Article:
TRENTON – State Senator Nicholas J. Sacco, the author of the New Jersey’s DNA Database law, has introduced legislation which would expand DNA sampling to include people convicted of disorderly persons offenses in order to increase the accuracy of the database and shed light on currently unsolved crimes.
“If we’re serious about keeping our state’s law-abiding citizens safe, we have to give the law enforcement community every tool possible to fight crime,” said Sacco, D-Hudson and Bergen. “The DNA database has been one of the most significant advances in police technology in recent years, allowing police officers to gain new insights in unsolved crimes and exonerate innocent individuals. By expanding DNA sampling to anyone convicted of a crime, we can greatly increase the accuracy and effectiveness of the database.”
The bill, S-436, sponsored by Sacco and Senator Paul A. Sarlo, D-Bergen and Passaic, would extend the DNA sampling requirement under the state’s DNA Database law to adults and juveniles convicted of disorderly persons offenses. The sample would be obtained upon imprisonment or, if the person is not sentenced to imprisonment, as a condition of the sentence. Persons imprisoned or on parole or probation for a disorderly persons offense when the law becomes effective would also have to provide a sample.
The bill also establishes that a person who refuses to submit a blood or biological sample is guilty of a crime of the fourth degree. Fourth degree crimes are punishable by a term of imprisonment of up to 18 months, a fine of up to $10,000, or both.
Sacco sponsored the original bill establishing the DNA database which was signed in 1994, and he sponsored subsequent legislation in 2003 to expand the sampling universe. Under current law, adults and juveniles found guilty of, or adjudicated delinquent for, a crime of the first, second, third or fourth degree, or someone who was found not guilty by reason of insanity for any of those crimes, must submit to DNA sampling, to be compared against the current database of DNA evidence taken at crime scenes throughout the state. If the sampled DNA matches crime scene evidence, it could help law enforcement find a new lead in a currently unsolved crime.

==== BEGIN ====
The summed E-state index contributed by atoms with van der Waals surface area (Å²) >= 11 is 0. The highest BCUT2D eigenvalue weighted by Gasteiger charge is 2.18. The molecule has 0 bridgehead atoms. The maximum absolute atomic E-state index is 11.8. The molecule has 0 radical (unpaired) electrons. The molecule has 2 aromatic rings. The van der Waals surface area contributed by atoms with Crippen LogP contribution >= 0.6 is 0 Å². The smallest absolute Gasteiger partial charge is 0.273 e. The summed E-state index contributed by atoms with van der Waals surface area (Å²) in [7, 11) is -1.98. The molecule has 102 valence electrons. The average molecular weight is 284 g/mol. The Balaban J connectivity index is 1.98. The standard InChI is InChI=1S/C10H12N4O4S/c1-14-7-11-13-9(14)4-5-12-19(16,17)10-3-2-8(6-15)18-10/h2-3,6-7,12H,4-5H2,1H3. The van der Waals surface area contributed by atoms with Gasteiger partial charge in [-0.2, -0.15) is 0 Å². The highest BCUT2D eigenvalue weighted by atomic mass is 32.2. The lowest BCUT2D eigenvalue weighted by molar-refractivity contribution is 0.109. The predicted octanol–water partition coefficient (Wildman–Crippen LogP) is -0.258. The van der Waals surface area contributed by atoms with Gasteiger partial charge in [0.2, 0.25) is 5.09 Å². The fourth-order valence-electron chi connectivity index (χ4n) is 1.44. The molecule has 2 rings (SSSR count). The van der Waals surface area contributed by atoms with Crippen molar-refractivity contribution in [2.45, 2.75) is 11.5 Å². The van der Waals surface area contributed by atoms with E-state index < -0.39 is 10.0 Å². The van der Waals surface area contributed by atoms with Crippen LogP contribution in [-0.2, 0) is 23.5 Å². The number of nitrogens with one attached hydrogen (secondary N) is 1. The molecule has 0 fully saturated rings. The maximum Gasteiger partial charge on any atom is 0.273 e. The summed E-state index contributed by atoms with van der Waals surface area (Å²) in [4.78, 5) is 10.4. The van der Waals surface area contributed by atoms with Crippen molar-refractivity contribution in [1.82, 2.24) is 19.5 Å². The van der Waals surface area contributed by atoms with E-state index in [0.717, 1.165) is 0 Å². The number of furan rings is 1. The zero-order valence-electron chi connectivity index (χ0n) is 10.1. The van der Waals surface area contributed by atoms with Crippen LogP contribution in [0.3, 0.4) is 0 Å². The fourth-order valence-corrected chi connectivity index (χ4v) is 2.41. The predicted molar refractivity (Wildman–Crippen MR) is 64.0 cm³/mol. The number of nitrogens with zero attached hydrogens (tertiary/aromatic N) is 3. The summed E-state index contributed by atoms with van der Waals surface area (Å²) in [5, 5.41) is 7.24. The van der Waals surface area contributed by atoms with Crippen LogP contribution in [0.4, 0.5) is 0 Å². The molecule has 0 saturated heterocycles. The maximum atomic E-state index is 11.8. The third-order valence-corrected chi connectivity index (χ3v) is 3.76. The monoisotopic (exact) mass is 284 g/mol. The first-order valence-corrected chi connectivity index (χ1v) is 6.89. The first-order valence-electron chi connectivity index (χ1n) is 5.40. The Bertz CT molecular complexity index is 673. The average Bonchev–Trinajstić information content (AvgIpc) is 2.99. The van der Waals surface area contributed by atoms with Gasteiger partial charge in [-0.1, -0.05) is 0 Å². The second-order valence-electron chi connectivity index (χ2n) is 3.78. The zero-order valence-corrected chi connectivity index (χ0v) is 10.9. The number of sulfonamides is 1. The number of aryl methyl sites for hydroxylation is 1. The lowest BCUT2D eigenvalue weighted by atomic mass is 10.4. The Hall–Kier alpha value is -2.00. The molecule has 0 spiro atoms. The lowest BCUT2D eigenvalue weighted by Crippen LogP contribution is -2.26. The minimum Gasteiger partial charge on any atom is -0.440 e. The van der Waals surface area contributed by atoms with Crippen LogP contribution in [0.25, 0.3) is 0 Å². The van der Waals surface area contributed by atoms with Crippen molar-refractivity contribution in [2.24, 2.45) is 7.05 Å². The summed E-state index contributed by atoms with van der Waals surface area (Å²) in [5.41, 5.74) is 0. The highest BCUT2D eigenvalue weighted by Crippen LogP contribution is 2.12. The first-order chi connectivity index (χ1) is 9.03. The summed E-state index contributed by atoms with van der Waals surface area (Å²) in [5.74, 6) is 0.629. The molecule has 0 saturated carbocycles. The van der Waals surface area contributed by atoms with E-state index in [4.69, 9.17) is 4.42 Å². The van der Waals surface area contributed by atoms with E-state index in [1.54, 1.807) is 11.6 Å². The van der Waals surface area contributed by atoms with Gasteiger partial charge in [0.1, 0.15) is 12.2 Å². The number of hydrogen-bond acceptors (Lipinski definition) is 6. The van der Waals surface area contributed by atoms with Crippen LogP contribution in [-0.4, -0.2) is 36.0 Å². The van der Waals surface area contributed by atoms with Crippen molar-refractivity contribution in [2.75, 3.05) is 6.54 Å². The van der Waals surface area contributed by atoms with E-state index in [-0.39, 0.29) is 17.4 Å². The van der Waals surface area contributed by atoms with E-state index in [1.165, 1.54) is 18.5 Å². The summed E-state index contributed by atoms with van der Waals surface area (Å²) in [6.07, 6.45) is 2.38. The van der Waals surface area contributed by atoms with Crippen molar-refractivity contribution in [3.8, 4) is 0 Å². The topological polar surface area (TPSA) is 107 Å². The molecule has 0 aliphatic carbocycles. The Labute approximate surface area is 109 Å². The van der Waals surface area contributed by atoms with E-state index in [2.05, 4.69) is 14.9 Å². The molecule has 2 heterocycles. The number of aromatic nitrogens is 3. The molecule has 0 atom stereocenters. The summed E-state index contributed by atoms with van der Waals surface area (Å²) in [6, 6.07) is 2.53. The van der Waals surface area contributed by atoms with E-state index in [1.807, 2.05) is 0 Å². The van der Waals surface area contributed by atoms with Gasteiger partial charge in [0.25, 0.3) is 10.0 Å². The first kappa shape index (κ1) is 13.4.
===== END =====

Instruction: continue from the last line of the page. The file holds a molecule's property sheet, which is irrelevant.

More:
“DNA sampling is to 21st century police work what fingerprinting was for the 20th century,” said Sacco. “We can quickly and easily obtain a DNA sample and compare it to an electronic database of evidence collected at crime scenes for unsolved crimes committed anywhere in the state. DNA evidence can make the difference between a cold case and a new lead, and we ought to do what we can to improve the effectiveness of this tool.”
According to the New York Times, lawmakers in New York are considering similar legislation which would extend sampling to anyone convicted of a misdemeanor – New Jersey’s criminal code does not contain misdemeanors, but rather disorderly persons offenses. The New York legislation, which is the result of negotiations between state lawmakers and Governor Andrew Cuomo, has already garnered support from the state’s 62 district attorneys, 58 sheriffs, and 400 police chiefs.
“I applaud New York State for expanding their own database, and believe New Jersey has to quickly follow suit to send a message that if you commit a crime within the tri-state area, chances are you will be caught,” said Sacco. “DNA evidence has proven to be an accurate weapon in the war on crime. By creating an ‘all-crimes’ DNA database in New York and New Jersey, we can lead the nation in this cutting-edge area of criminal justice and crime prevention.”
Sacco’s bill has been referred to the Senate Law and Public Safety Committee.
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